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Indulging Al-Qaeda
The European Court of Human Rights is serving the interests of two committed, senior terrorists.

The European Court of Human Rights in Strasbourg, France.

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The European Court of Human Rights (ECHR) is hearing a legal action brought by two senior al-Qaeda operatives: Abu Zubaydah and Abd al-Rahim al-Nashiri. The terrorists are seeking damages from the Polish government for its purported role in supporting the CIA’s “black site” program.

Let’s be clear: This is the European justice system at its most insane. That’s saying something. While the ECHR is renowned for its often ludicrous judgments, this hearing is quite extraordinary. For a start, the court’s jurisdiction is precarious at best — both Zubaydah and al-Nashiri remain imprisoned at Guantanamo Bay and under U.S. military authority. Neither the U.S. nor the Polish government has admitted that either man was ever held in Poland. The notion of legal standing has become highly flexible under European law.

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But the main point is far simpler and far more troublesome. By granting these men the legitimacy of a civilian court, the ECHR is providing a one-sided outlet for al-Qaeda propaganda. It’s helping obfuscate the terrible crimes of two individuals. Consider the facts.

As former head of the CIA National Clandestine Service Jose Rodriguez outlines in his book, Abu Zubaydah was a key member of al-Qaeda core’s old guard. Zubaydah’s primary role was network facilitation — knotting together al-Qaeda’s operational activities around the world. Zubaydah was intimately involved in the 2000 Millennium Plot, which, had it not been prevented, would have killed hundreds of civilians in Jordan and the United States as well as military personnel in Yemen. Rodriguez notes that Zubaydah’s capture was a crucial strategic victory, allowing for a unique insight into al-Qaeda’s “organizational plumbing.”

Al-Nashiri’s record is equally unambiguous. As the ringleader behind the 2000 bombing of the USS Cole, he is directly responsible for at least 17 deaths. He was in the final stages of planning another major attack just before his capture.

What’s so concerning is that the ECHR seems to care little about these records of violence. Perhaps even more important, the ECHR doesn’t seem to realize that both individuals have reveled in their attempts to manipulate Western intelligence services. Zubaydah’s diaries are well known (though often used to suggest, misleadingly, that he was irrelevant to al-Qaeda), and although al-Nashiri is widely regarded as a relative simpleton, his actions strongly suggest a psychopathic character. Rodriguez notes, for example, that al-Nashiri took particular pleasure in decorating his black-site cell with nasal mucus. At the same time, what is striking even for an al-Qaeda operative, al-Nashiri showed little concern for those who had died under his command.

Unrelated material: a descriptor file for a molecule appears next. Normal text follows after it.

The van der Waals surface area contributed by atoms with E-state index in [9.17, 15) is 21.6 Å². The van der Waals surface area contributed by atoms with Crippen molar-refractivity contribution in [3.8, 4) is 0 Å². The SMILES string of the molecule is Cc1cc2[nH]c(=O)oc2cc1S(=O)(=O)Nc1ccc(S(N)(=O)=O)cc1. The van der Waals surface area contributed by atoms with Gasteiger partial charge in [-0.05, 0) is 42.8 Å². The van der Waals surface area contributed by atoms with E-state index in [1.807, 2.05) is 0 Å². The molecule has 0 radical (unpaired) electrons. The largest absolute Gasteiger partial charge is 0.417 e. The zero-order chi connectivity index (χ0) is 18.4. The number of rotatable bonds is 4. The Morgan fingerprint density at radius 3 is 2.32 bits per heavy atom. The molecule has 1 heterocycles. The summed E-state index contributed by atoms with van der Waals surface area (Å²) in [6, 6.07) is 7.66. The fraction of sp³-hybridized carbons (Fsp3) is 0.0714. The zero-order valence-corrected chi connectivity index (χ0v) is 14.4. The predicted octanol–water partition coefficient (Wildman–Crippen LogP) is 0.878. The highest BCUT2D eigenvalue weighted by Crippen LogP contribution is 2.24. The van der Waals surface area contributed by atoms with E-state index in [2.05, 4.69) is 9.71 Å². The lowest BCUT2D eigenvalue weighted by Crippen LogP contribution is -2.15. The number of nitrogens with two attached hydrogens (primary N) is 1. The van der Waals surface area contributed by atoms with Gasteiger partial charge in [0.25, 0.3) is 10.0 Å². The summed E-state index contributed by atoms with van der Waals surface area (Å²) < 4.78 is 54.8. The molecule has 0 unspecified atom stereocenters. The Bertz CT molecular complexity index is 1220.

These, then, are the men to whom the ECHR is granting judicial review. The lunacy is all too abundant. A court that was set up to preserve rights of the innocent is now being used to serve the interests of a movement that regards the West with a pathological hatred. Sadly (as I’ve argued herehere, and here), European counterterrorism efforts are often hampered by gross delusion. In 2013, stumping for terrorists has become the fashionable cause of European high society. This is a dynamic that’s at once pathetic, profoundly counterproductive, and totally absurd.

What happened to these two men happened for a reason. Don’t get me wrong, I don’t believe that waterboarding should be lawfully entered into statute. But I do support its use in critical-response situations. In the specific cases in question, the use of waterboarding was both necessary and procedurally correct. It’s crucial to remember the context in which the interrogations of these two men took place. In 2002, many believed that further “spectacular” attacks were imminent. Indeed, for a brief time in late 2001, the U.S. government genuinely feared that al-Qaeda operatives had arrived in New York City with a nuclear weapon. Think about that for a second. Facing such a threat, what mechanism of interrogation would you think too extreme? What would be a step too far? In 2002, justified fear and a well-understood condition of absent knowledge forced U.S. intelligence officers into an impossible situation. Hindsight and lawsuits might suit armchair statesmen, but in the end the moral debate is pretty simple. In capturing and interrogating Abu Zubaydah and Abd al-Rahim al-Nashiri, the U.S. intelligence community was able to develop and effect counterterrorism policies measured to a very real threat. In the actions that were taken, many lives were saved.

By fighting these truths, the ECHR is rendering itself a dangerous clown.

Tom Rogan is a blogger based in Washington, D.C., and a contributor to TheWeek.com and the Guardian.



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